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Washington
Inside Washington (05/08/2012)
  • WASHINGTON (5/9/12)--Banks are pressing the Federal Reserve to rework proposed Dodd-Frank Act regulations on stress tests, capital and liquidity requirements. The Fed has received 90 comment letters on the 173-page proposal, which would apply to all bank holding companies with more than $50 billion of assets and nonbank financial firms designated as systemically important by the Financial Stability Oversight Council. Some banks are concerned the proposal does not differentiate among institutions of different sizes. As part of its capital requirements, the proposal includes a risk-based capital surcharge. Banks complained that the amount of the surcharge is not specific. Banker concerns about liquidity requirements include how often stress tests must be performed, definitions of highly liquid assets and a one-size-fits-all approach. Banks also criticized the stress test requirements of the proposal. Among the concerns were the Fed's lack of transparency in the models used, overlapping tests with other regulators, scheduling and the disclosure of results …
  • WASHINGTON (5/9/12)--Paul Nash will succeed John Walsh as Office of Comptroller of Currency's (OCC) senior deputy comptroller and chief of staff.  Walsh announced that he is retiring this summer. Nash will join the OCC on May 21. He has been the deputy to the chairman for external affairs at the Federal Deposit Insurance Corp. since March 2009.  In that role, he oversaw the agency's Office of Legislative Affairs, the Office of the Ombudsman and the Office of Minority and Women Inclusion …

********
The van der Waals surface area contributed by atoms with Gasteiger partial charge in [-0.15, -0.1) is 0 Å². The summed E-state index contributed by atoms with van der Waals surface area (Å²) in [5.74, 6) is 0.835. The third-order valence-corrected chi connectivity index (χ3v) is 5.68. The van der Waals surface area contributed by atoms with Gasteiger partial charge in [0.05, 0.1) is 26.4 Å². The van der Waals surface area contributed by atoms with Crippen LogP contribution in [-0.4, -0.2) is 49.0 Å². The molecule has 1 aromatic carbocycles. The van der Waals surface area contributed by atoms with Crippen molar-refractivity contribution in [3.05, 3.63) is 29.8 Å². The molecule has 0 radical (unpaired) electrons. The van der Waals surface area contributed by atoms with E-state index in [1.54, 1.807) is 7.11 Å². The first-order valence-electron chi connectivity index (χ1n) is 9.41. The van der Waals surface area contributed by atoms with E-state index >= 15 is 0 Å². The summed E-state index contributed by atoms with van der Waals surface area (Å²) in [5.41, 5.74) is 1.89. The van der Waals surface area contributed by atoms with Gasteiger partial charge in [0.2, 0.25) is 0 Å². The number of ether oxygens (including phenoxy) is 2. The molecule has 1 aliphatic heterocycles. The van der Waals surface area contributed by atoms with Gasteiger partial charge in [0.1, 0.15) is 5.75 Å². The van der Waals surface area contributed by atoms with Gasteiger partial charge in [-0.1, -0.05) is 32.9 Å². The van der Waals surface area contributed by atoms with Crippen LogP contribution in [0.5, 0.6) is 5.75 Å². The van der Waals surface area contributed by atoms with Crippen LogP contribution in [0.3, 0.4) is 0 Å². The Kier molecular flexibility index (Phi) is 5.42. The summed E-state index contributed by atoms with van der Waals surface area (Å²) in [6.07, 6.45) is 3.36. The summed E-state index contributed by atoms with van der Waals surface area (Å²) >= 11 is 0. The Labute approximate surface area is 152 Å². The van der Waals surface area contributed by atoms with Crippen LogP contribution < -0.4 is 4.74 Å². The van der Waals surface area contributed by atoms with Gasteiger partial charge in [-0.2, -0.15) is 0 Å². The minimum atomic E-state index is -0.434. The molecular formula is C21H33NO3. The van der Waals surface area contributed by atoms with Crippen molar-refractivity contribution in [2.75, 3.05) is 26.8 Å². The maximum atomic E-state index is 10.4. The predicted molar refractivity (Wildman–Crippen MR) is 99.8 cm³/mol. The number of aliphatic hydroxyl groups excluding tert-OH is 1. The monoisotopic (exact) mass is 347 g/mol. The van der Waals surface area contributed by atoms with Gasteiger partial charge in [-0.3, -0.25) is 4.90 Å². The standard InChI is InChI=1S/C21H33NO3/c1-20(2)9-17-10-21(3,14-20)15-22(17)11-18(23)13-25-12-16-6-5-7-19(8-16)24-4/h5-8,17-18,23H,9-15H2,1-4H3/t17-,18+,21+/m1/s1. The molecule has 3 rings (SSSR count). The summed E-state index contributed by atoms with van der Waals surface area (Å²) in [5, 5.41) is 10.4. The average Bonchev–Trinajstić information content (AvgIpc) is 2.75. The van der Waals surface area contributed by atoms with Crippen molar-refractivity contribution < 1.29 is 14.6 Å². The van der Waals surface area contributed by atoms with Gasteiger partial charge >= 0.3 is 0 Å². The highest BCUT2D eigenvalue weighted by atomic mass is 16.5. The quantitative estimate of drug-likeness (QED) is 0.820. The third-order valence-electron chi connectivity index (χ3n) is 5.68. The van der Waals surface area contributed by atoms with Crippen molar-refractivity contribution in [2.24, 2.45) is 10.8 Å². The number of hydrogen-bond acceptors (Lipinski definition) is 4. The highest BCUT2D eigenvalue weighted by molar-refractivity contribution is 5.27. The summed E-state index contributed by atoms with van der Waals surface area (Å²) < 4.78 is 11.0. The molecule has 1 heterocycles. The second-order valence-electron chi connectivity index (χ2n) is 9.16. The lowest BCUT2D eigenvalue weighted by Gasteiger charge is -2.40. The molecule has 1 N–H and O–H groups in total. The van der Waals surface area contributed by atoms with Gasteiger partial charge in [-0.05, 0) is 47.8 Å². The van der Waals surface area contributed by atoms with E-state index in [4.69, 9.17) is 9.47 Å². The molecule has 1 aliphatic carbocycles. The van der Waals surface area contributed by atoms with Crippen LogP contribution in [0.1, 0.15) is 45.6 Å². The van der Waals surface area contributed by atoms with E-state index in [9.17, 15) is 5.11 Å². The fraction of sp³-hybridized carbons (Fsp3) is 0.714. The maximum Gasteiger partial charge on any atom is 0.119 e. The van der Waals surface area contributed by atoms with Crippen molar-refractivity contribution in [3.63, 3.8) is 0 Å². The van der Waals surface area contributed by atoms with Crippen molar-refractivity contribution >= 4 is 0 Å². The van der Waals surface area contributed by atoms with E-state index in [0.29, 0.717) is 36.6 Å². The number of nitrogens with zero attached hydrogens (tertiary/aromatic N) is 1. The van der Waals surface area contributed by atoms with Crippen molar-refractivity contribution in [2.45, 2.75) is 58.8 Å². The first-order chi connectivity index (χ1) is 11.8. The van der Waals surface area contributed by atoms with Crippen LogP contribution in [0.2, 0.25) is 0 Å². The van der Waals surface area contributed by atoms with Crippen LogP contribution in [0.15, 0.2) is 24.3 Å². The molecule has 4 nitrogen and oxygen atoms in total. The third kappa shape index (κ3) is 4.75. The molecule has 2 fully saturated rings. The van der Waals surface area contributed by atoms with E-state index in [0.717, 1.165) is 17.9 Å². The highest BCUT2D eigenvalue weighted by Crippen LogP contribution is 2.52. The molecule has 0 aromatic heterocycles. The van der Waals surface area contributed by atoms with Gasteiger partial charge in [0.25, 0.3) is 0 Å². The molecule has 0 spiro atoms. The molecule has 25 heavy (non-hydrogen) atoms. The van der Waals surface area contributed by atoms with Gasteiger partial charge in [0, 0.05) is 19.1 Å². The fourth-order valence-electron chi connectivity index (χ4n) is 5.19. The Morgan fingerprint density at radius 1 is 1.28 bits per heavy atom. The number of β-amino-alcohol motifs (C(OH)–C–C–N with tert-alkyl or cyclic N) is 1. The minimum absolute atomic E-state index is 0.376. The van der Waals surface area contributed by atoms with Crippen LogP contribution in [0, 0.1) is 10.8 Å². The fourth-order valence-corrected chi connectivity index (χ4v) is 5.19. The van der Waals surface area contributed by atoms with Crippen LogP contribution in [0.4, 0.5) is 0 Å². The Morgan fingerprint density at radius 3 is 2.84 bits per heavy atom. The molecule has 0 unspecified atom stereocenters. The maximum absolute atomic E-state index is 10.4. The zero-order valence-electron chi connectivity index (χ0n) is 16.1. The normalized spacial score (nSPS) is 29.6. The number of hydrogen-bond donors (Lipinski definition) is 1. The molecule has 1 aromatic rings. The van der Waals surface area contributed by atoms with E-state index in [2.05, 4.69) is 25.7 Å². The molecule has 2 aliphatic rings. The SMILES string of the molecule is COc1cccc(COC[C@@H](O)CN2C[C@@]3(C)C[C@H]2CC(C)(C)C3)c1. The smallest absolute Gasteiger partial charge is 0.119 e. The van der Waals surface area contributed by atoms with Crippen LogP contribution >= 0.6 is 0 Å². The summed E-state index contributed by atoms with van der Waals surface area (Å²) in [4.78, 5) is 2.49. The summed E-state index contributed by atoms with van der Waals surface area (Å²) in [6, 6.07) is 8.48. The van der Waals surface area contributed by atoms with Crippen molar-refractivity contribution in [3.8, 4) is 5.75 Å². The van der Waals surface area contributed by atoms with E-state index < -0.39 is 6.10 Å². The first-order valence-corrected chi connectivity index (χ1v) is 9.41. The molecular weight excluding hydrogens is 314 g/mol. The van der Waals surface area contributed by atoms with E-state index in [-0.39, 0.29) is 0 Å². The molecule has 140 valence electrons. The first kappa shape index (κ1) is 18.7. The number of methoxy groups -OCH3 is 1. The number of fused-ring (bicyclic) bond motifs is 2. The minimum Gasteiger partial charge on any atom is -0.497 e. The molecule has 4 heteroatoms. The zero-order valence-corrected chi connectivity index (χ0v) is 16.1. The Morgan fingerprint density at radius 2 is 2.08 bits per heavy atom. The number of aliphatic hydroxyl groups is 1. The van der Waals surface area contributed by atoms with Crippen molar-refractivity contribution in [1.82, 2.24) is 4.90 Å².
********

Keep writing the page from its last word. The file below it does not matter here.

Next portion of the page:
• WASHINGTON (5/9/12)--Meg Burns, the Federal Housing Finance Agency's senior associate director for housing and regulatory policy, downplayed expectations of a government program to convert foreclosed properties into rental units. The Real Estate Owned (REO) Initiative was developed in conjunction with the Treasury Department, Department of Housing and Urban Development, Federal Deposit Insurance Corp., Federal Reserve, Fannie Mae and Freddie Mac. The goals of the program were "fairly limited" and focused only on markets with supply-demand imbalance, Burns said. The application process is demanding and only applicants with deep operational expertise in both asset management and property management are approved, she added. "The enterprise portion of the REO market is limited, so the future benefit of the program may be more applicable to private financial institutions that choose to sell their inventory in this manner," Burns said …


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